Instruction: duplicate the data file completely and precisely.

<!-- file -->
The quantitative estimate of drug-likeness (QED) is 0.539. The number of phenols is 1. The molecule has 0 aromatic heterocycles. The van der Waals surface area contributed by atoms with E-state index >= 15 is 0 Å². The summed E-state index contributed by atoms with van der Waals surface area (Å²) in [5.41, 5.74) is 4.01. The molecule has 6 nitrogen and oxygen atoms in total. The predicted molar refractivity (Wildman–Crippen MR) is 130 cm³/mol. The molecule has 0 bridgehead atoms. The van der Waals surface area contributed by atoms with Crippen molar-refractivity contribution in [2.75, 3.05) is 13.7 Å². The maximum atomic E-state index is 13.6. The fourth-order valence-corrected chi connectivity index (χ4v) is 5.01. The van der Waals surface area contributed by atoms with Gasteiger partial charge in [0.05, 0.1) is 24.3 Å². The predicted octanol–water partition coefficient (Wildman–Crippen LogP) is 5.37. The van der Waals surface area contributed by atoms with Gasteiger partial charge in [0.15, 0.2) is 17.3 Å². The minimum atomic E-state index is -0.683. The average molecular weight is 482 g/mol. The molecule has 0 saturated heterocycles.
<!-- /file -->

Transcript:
The quantitative estimate of drug-likeness (QED) is 0.539. The number of phenols is 1. The molecule has 0 aromatic heterocycles. The van der Waals surface area contributed by atoms with E-state index >= 15 is 0 Å². The summed E-state index contributed by atoms with van der Waals surface area (Å²) in [5.41, 5.74) is 4.01. The molecule has 6 nitrogen and oxygen atoms in total. The predicted molar refractivity (Wildman–Crippen MR) is 130 cm³/mol. The molecule has 0 bridgehead atoms. The van der Waals surface area contributed by atoms with Crippen molar-refractivity contribution in [2.75, 3.05) is 13.7 Å². The maximum atomic E-state index is 13.6. The fourth-order valence-corrected chi connectivity index (χ4v) is 5.01. The van der Waals surface area contributed by atoms with Gasteiger partial charge in [0.05, 0.1) is 24.3 Å². The predicted octanol–water partition coefficient (Wildman–Crippen LogP) is 5.37. The van der Waals surface area contributed by atoms with Gasteiger partial charge in [0.15, 0.2) is 17.3 Å². The minimum atomic E-state index is -0.683. The average molecular weight is 482 g/mol. The molecule has 0 saturated heterocycles.